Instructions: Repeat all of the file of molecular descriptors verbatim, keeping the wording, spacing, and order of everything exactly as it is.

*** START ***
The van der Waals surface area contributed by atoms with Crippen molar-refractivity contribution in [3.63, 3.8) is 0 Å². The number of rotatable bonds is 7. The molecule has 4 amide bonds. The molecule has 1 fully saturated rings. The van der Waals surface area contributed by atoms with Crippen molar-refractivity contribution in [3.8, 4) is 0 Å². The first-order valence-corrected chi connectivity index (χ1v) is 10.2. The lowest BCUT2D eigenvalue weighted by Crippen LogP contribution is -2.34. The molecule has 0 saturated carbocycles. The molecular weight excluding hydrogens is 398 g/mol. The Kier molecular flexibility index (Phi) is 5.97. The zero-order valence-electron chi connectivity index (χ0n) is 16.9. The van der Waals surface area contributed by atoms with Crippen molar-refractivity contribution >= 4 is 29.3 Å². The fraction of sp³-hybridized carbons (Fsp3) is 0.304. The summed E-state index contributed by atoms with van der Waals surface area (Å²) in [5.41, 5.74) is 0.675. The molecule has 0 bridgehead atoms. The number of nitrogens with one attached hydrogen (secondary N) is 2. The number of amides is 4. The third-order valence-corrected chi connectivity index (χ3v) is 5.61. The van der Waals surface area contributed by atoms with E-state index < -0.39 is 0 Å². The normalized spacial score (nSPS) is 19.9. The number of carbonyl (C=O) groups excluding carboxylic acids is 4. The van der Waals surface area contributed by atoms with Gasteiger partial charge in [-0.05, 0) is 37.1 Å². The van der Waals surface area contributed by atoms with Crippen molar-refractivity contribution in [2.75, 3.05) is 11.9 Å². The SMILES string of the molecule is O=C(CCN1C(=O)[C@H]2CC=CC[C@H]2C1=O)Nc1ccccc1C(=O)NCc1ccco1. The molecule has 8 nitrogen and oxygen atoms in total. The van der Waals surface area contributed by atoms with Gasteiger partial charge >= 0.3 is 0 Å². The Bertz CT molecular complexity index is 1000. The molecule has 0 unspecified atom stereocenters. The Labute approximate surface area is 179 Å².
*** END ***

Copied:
The van der Waals surface area contributed by atoms with Crippen molar-refractivity contribution in [3.63, 3.8) is 0 Å². The number of rotatable bonds is 7. The molecule has 4 amide bonds. The molecule has 1 fully saturated rings. The van der Waals surface area contributed by atoms with Crippen molar-refractivity contribution in [3.8, 4) is 0 Å². The first-order valence-corrected chi connectivity index (χ1v) is 10.2. The lowest BCUT2D eigenvalue weighted by Crippen LogP contribution is -2.34. The molecule has 0 saturated carbocycles. The molecular weight excluding hydrogens is 398 g/mol. The Kier molecular flexibility index (Phi) is 5.97. The zero-order valence-electron chi connectivity index (χ0n) is 16.9. The van der Waals surface area contributed by atoms with Crippen molar-refractivity contribution >= 4 is 29.3 Å². The fraction of sp³-hybridized carbons (Fsp3) is 0.304. The summed E-state index contributed by atoms with van der Waals surface area (Å²) in [5.41, 5.74) is 0.675. The molecule has 0 bridgehead atoms. The number of nitrogens with one attached hydrogen (secondary N) is 2. The number of amides is 4. The third-order valence-corrected chi connectivity index (χ3v) is 5.61. The van der Waals surface area contributed by atoms with E-state index < -0.39 is 0 Å². The normalized spacial score (nSPS) is 19.9. The number of carbonyl (C=O) groups excluding carboxylic acids is 4. The van der Waals surface area contributed by atoms with Gasteiger partial charge in [-0.05, 0) is 37.1 Å². The van der Waals surface area contributed by atoms with Crippen molar-refractivity contribution in [2.75, 3.05) is 11.9 Å². The SMILES string of the molecule is O=C(CCN1C(=O)[C@H]2CC=CC[C@H]2C1=O)Nc1ccccc1C(=O)NCc1ccco1. The molecule has 8 nitrogen and oxygen atoms in total. The van der Waals surface area contributed by atoms with Gasteiger partial charge >= 0.3 is 0 Å². The Bertz CT molecular complexity index is 1000. The molecule has 0 unspecified atom stereocenters. The Labute approximate surface area is 179 Å².